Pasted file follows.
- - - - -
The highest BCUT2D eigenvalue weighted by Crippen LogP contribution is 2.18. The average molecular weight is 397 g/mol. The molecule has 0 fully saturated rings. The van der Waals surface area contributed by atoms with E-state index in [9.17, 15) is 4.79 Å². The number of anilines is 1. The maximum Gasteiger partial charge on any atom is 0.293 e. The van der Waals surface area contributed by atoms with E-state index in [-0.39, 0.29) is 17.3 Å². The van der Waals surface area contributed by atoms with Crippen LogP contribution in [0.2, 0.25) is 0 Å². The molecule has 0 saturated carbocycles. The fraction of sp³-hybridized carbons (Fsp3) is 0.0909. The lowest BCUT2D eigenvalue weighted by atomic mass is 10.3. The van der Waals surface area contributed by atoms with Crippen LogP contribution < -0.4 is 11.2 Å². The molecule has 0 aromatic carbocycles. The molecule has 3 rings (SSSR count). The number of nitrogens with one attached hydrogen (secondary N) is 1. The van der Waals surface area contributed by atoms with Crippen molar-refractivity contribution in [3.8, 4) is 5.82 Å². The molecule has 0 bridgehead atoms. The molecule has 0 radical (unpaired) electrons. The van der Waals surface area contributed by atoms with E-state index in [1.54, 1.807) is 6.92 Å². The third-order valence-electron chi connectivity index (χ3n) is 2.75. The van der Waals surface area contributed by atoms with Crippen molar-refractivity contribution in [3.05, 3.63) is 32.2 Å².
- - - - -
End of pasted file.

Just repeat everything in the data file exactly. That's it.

The highest BCUT2D eigenvalue weighted by Crippen LogP contribution is 2.18. The average molecular weight is 397 g/mol. The molecule has 0 fully saturated rings. The van der Waals surface area contributed by atoms with E-state index in [9.17, 15) is 4.79 Å². The number of anilines is 1. The maximum Gasteiger partial charge on any atom is 0.293 e. The van der Waals surface area contributed by atoms with E-state index in [-0.39, 0.29) is 17.3 Å². The van der Waals surface area contributed by atoms with Crippen LogP contribution in [0.2, 0.25) is 0 Å². The molecule has 0 saturated carbocycles. The fraction of sp³-hybridized carbons (Fsp3) is 0.0909. The lowest BCUT2D eigenvalue weighted by atomic mass is 10.3. The van der Waals surface area contributed by atoms with Crippen LogP contribution < -0.4 is 11.2 Å². The molecule has 0 aromatic carbocycles. The molecule has 3 rings (SSSR count). The number of nitrogens with one attached hydrogen (secondary N) is 1. The van der Waals surface area contributed by atoms with Crippen molar-refractivity contribution in [3.8, 4) is 5.82 Å². The molecule has 0 bridgehead atoms. The molecule has 0 radical (unpaired) electrons. The van der Waals surface area contributed by atoms with E-state index in [1.54, 1.807) is 6.92 Å². The third-order valence-electron chi connectivity index (χ3n) is 2.75. The van der Waals surface area contributed by atoms with Crippen molar-refractivity contribution in [3.05, 3.63) is 32.2 Å².